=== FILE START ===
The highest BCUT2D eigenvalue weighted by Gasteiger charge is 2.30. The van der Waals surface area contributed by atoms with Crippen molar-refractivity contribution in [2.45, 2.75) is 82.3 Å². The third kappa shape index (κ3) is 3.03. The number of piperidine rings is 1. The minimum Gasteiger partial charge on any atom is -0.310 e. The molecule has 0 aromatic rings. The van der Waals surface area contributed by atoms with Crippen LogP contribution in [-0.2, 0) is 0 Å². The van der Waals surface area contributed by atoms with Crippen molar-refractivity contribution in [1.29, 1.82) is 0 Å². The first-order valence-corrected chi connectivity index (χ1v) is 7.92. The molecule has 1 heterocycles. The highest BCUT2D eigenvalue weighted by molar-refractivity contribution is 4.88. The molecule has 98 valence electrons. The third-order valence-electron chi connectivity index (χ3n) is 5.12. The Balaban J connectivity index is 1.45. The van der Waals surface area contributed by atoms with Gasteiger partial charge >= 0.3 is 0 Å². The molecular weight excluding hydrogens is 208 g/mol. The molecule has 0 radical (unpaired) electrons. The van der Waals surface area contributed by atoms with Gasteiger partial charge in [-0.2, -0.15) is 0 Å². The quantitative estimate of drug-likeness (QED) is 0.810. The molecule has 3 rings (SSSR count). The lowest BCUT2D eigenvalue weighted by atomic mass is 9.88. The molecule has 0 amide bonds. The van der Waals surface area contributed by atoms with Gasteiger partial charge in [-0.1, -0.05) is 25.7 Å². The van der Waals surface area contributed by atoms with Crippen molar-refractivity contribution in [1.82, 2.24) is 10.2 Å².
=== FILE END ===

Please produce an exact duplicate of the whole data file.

The highest BCUT2D eigenvalue weighted by Gasteiger charge is 2.30. The van der Waals surface area contributed by atoms with Crippen molar-refractivity contribution in [2.45, 2.75) is 82.3 Å². The third kappa shape index (κ3) is 3.03. The number of piperidine rings is 1. The minimum Gasteiger partial charge on any atom is -0.310 e. The molecule has 0 aromatic rings. The van der Waals surface area contributed by atoms with Crippen LogP contribution in [-0.2, 0) is 0 Å². The van der Waals surface area contributed by atoms with Crippen molar-refractivity contribution in [1.29, 1.82) is 0 Å². The first-order valence-corrected chi connectivity index (χ1v) is 7.92. The molecule has 1 heterocycles. The highest BCUT2D eigenvalue weighted by molar-refractivity contribution is 4.88. The molecule has 98 valence electrons. The third-order valence-electron chi connectivity index (χ3n) is 5.12. The Balaban J connectivity index is 1.45. The van der Waals surface area contributed by atoms with Gasteiger partial charge >= 0.3 is 0 Å². The molecular weight excluding hydrogens is 208 g/mol. The molecule has 0 radical (unpaired) electrons. The van der Waals surface area contributed by atoms with Gasteiger partial charge in [-0.2, -0.15) is 0 Å². The quantitative estimate of drug-likeness (QED) is 0.810. The molecule has 3 rings (SSSR count). The lowest BCUT2D eigenvalue weighted by atomic mass is 9.88. The molecule has 0 amide bonds. The van der Waals surface area contributed by atoms with Gasteiger partial charge in [-0.1, -0.05) is 25.7 Å². The van der Waals surface area contributed by atoms with Crippen molar-refractivity contribution in [1.82, 2.24) is 10.2 Å².